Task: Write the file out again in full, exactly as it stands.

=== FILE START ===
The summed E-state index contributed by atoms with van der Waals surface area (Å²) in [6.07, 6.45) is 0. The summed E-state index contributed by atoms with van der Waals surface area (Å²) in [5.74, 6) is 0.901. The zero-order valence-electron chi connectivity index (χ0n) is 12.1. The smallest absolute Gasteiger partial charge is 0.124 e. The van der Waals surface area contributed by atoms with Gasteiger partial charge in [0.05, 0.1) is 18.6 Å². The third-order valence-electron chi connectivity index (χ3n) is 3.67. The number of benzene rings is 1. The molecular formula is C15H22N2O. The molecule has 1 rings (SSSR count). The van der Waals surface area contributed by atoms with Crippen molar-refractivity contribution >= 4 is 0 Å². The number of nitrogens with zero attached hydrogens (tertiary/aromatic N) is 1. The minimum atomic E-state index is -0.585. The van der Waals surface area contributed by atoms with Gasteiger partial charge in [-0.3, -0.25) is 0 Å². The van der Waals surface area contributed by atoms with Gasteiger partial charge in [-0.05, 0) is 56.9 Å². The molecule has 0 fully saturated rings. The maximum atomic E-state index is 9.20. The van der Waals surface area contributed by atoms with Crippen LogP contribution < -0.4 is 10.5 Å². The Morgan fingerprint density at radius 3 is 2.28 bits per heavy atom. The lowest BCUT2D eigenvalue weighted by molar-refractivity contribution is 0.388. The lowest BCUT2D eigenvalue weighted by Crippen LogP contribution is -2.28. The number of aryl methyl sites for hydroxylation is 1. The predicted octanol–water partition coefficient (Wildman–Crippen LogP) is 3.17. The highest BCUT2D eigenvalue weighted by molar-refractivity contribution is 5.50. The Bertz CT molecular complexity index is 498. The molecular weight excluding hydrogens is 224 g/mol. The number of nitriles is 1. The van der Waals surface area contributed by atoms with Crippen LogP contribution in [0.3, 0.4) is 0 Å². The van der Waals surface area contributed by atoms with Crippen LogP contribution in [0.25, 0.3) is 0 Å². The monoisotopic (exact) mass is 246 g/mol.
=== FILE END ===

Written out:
The summed E-state index contributed by atoms with van der Waals surface area (Å²) in [6.07, 6.45) is 0. The summed E-state index contributed by atoms with van der Waals surface area (Å²) in [5.74, 6) is 0.901. The zero-order valence-electron chi connectivity index (χ0n) is 12.1. The smallest absolute Gasteiger partial charge is 0.124 e. The van der Waals surface area contributed by atoms with Gasteiger partial charge in [0.05, 0.1) is 18.6 Å². The third-order valence-electron chi connectivity index (χ3n) is 3.67. The number of benzene rings is 1. The molecular formula is C15H22N2O. The molecule has 1 rings (SSSR count). The van der Waals surface area contributed by atoms with Crippen molar-refractivity contribution >= 4 is 0 Å². The number of nitrogens with zero attached hydrogens (tertiary/aromatic N) is 1. The minimum atomic E-state index is -0.585. The van der Waals surface area contributed by atoms with Gasteiger partial charge in [-0.3, -0.25) is 0 Å². The van der Waals surface area contributed by atoms with Gasteiger partial charge in [-0.05, 0) is 56.9 Å². The molecule has 0 fully saturated rings. The maximum atomic E-state index is 9.20. The van der Waals surface area contributed by atoms with Crippen LogP contribution < -0.4 is 10.5 Å². The Morgan fingerprint density at radius 3 is 2.28 bits per heavy atom. The lowest BCUT2D eigenvalue weighted by molar-refractivity contribution is 0.388. The lowest BCUT2D eigenvalue weighted by Crippen LogP contribution is -2.28. The number of aryl methyl sites for hydroxylation is 1. The predicted octanol–water partition coefficient (Wildman–Crippen LogP) is 3.17. The highest BCUT2D eigenvalue weighted by molar-refractivity contribution is 5.50. The Bertz CT molecular complexity index is 498. The molecular weight excluding hydrogens is 224 g/mol. The number of nitriles is 1. The van der Waals surface area contributed by atoms with Crippen LogP contribution in [0.3, 0.4) is 0 Å². The van der Waals surface area contributed by atoms with Crippen LogP contribution in [0.25, 0.3) is 0 Å². The monoisotopic (exact) mass is 246 g/mol.